Through participating in youth dialogue sessions, Bocso wanted to improve his knowledge of sexual and reproductive health and rights and gender equality. Now, he organises weekly activities for his community—passing on his learnings to peers and encouraging open conversations.
In 2022, The Kvinna till Kvinna Foundation’s partner organisation Haguruka conducted a series of youth dialogue sessions in the Musanze and Gasabo districts of Rwanda. These sessions, run by trained community facilitators in collaboration with Haguruka, provide a safe space for young adults to discuss topics around gender equality, women’s rights and sexual and reproductive health and rights.
To foster communication and dialogue, Haguruka works with mixed groups of both boys and girls. All of them are between 18 and 30 years old.
For 27-year-old participant Bosco, the sessions came at just the right time. He believes the knowledge provided by Haguruka is well-needed in his community.
“There are things we knew, and things we didn’t know,” says Bosco. “The knowledge I’ve gained has been a benefit to me, as well as a benefit to the people I live with in my community.”
Bosco first joined the dialogue sessions to learn more about gender equality and reproductive health and rights. Now, he wants to pass on his learnings to others in his community with the aim of encouraging open conversations amongst them. This includes passing on information to younger peers and answering some of their questions, as Haguruka’s sessions are designed specifically for young adults.
With this, Bosco hopes to help bridge a gap in his community.
“Where we live, most of the parents don’t have these kinds of discussions with their children,” he says. “So, we as the youth in this community, we try to talk to the children and help to prevent some of the negative effects that might come from the lack of knowledge or lack of information.”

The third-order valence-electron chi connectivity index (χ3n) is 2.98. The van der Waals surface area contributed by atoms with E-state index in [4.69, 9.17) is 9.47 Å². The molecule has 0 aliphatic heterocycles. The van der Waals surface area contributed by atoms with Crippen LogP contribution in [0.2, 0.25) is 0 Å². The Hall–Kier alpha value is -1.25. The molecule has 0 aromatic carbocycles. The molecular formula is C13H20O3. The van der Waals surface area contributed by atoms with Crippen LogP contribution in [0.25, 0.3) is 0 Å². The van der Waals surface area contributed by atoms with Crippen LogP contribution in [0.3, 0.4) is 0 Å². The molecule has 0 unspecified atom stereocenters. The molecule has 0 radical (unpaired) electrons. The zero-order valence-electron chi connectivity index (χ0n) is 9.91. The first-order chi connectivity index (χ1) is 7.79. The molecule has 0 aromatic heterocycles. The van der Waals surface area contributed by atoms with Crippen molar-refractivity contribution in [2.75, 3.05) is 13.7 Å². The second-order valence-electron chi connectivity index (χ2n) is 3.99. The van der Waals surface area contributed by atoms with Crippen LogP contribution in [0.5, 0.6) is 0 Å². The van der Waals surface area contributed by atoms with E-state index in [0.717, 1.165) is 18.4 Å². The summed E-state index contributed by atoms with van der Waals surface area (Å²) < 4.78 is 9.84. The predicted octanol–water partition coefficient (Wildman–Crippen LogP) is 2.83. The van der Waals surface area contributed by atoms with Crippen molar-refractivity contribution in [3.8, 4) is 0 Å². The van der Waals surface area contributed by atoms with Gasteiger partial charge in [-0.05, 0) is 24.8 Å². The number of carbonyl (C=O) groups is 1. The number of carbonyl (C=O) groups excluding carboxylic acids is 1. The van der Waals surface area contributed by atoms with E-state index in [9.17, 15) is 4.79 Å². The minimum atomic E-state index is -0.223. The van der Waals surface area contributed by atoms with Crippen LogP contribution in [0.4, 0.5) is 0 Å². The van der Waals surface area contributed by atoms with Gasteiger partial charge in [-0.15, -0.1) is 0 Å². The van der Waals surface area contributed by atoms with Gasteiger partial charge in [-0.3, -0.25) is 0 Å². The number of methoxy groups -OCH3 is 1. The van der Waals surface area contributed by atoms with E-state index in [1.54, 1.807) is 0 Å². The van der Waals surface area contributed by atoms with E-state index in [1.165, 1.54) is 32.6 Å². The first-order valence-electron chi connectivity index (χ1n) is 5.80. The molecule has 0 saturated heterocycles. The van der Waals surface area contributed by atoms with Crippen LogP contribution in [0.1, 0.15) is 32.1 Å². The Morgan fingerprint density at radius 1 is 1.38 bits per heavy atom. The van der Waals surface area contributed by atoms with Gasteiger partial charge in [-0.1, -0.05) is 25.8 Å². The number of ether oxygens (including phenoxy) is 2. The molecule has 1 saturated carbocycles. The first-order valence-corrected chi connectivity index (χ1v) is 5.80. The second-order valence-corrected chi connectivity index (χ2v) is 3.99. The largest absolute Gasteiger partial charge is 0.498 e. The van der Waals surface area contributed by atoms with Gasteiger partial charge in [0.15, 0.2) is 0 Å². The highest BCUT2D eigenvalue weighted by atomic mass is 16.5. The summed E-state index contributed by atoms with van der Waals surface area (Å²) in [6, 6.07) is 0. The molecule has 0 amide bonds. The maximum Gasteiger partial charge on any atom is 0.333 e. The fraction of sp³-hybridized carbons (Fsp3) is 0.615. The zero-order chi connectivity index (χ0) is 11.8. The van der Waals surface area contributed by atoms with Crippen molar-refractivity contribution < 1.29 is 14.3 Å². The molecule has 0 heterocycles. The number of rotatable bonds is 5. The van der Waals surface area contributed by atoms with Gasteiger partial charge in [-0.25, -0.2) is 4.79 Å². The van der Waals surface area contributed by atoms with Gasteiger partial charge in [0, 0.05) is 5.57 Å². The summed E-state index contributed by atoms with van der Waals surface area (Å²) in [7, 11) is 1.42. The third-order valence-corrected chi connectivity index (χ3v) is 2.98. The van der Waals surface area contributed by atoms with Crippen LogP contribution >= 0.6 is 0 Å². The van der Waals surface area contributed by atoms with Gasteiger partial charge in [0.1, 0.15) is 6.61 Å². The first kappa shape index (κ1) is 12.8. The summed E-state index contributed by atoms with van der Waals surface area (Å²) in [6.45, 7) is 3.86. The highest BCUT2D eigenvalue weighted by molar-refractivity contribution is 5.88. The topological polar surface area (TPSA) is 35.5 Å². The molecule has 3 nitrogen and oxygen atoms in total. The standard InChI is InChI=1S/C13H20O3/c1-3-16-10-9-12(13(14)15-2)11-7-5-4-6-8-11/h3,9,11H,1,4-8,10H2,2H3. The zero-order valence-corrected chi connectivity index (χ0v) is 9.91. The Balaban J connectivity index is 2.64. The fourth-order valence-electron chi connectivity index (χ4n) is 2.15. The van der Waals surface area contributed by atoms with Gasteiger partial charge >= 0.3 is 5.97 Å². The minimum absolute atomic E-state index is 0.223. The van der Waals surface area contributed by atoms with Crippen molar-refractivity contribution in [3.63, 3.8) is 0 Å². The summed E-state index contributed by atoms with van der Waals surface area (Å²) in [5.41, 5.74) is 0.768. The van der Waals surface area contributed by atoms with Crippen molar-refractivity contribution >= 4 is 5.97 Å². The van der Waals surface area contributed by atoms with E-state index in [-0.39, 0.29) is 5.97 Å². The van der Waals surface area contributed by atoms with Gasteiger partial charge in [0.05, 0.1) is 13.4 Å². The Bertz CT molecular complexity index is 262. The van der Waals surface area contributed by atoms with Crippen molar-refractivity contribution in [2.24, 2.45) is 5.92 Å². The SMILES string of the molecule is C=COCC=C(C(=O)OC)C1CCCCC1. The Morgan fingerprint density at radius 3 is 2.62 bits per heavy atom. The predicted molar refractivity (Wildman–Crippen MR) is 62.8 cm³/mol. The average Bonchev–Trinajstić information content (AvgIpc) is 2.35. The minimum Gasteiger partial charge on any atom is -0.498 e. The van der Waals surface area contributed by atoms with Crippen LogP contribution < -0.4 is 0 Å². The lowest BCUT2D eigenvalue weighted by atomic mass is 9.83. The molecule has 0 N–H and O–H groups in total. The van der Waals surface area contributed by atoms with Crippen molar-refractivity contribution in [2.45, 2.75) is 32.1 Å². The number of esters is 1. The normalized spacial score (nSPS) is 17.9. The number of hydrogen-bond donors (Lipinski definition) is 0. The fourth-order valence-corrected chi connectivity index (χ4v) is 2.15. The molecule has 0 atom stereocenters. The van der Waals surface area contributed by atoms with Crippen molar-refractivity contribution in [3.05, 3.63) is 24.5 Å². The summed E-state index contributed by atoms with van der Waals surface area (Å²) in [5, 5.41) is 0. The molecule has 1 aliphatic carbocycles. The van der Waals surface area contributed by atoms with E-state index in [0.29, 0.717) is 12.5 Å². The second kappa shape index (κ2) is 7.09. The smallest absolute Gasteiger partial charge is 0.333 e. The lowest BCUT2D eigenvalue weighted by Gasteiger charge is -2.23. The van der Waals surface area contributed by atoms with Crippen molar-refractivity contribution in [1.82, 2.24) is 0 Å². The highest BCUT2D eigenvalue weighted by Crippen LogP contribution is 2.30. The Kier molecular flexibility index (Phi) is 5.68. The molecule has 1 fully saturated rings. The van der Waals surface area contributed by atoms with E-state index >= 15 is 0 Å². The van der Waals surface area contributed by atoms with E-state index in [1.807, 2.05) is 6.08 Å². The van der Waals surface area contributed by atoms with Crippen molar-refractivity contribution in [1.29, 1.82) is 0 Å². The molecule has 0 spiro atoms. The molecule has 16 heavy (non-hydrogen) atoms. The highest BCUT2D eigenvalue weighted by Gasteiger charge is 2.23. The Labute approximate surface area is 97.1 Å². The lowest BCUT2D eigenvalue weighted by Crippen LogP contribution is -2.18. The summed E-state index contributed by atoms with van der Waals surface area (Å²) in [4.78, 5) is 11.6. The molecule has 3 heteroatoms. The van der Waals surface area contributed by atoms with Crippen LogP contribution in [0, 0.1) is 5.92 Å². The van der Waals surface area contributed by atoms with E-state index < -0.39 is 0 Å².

While some information on sexual and reproductive health and rights is taught in school, Bosco says, young people lack safe spaces to ask questions freely. They often find it difficult to open up to teachers in the way that they might with their peers.
Through his initiative, Bosco hopes to contribute to preventing issues such as unwanted teenage pregnancies, a widespread problem in Rwanda. Lack of information on sexual and reproductive health and rights, as well as high levels of gender-based violence, are amongst the main causes.
In addition to educating young adults about sexual and reproductive health and rights, Haguruka’s mixed-group dialogue sessions aim to educate participants about gender-based violence.
When it comes to violence against women, Bosco believes it is important to raise awareness by including men and boys in the conversation.
“By training men, who are the main perpetrators, we can reduce the instances of abuse women and girls experience,” he says.
According to Bosco, the sessions have also helped him to be able to clearly recognise abuse when he witnesses it.
“Now, I know it’s my responsibility to stop an abuse when I see it,” he says.